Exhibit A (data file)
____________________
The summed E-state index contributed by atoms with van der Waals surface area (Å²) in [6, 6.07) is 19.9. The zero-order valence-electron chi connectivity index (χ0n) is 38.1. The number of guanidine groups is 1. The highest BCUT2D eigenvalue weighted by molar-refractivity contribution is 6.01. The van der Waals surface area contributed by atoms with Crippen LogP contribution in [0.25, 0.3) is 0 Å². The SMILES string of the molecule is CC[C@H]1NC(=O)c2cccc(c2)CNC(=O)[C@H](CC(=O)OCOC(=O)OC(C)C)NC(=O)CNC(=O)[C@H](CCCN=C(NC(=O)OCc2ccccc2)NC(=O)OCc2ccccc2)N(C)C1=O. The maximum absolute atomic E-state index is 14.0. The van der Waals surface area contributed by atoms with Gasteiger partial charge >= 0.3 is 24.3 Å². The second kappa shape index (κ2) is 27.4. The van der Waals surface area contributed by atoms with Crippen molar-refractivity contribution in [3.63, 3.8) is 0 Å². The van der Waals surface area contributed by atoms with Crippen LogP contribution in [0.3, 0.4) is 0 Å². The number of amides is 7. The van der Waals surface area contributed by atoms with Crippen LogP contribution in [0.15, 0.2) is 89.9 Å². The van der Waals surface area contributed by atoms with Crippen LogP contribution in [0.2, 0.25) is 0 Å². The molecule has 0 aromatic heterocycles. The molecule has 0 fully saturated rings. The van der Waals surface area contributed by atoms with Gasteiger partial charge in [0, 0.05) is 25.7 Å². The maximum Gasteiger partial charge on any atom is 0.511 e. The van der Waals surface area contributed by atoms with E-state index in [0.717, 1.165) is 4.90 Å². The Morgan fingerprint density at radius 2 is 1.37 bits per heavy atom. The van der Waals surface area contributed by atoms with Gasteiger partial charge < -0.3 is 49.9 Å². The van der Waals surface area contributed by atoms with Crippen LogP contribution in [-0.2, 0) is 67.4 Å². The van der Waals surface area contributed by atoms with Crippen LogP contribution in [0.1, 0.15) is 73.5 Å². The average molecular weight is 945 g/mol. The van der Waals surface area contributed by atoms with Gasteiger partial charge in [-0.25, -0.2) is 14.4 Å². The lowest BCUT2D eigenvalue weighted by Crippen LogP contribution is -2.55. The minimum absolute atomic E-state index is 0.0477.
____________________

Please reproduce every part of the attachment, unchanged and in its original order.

The summed E-state index contributed by atoms with van der Waals surface area (Å²) in [6, 6.07) is 19.9. The zero-order valence-electron chi connectivity index (χ0n) is 38.1. The number of guanidine groups is 1. The highest BCUT2D eigenvalue weighted by molar-refractivity contribution is 6.01. The van der Waals surface area contributed by atoms with Crippen LogP contribution in [0.25, 0.3) is 0 Å². The SMILES string of the molecule is CC[C@H]1NC(=O)c2cccc(c2)CNC(=O)[C@H](CC(=O)OCOC(=O)OC(C)C)NC(=O)CNC(=O)[C@H](CCCN=C(NC(=O)OCc2ccccc2)NC(=O)OCc2ccccc2)N(C)C1=O. The maximum absolute atomic E-state index is 14.0. The van der Waals surface area contributed by atoms with Gasteiger partial charge >= 0.3 is 24.3 Å². The second kappa shape index (κ2) is 27.4. The van der Waals surface area contributed by atoms with Crippen molar-refractivity contribution in [3.63, 3.8) is 0 Å². The van der Waals surface area contributed by atoms with Crippen LogP contribution in [0.3, 0.4) is 0 Å². The number of amides is 7. The van der Waals surface area contributed by atoms with Crippen LogP contribution in [0.15, 0.2) is 89.9 Å². The van der Waals surface area contributed by atoms with Crippen LogP contribution in [0.2, 0.25) is 0 Å². The molecule has 0 aromatic heterocycles. The molecule has 0 fully saturated rings. The van der Waals surface area contributed by atoms with Gasteiger partial charge in [0, 0.05) is 25.7 Å². The maximum Gasteiger partial charge on any atom is 0.511 e. The van der Waals surface area contributed by atoms with E-state index in [0.717, 1.165) is 4.90 Å². The Morgan fingerprint density at radius 2 is 1.37 bits per heavy atom. The van der Waals surface area contributed by atoms with Gasteiger partial charge < -0.3 is 49.9 Å². The van der Waals surface area contributed by atoms with Crippen LogP contribution in [-0.2, 0) is 67.4 Å². The van der Waals surface area contributed by atoms with Crippen LogP contribution in [0.1, 0.15) is 73.5 Å². The average molecular weight is 945 g/mol. The van der Waals surface area contributed by atoms with Gasteiger partial charge in [-0.25, -0.2) is 14.4 Å². The lowest BCUT2D eigenvalue weighted by Crippen LogP contribution is -2.55. The minimum absolute atomic E-state index is 0.0477.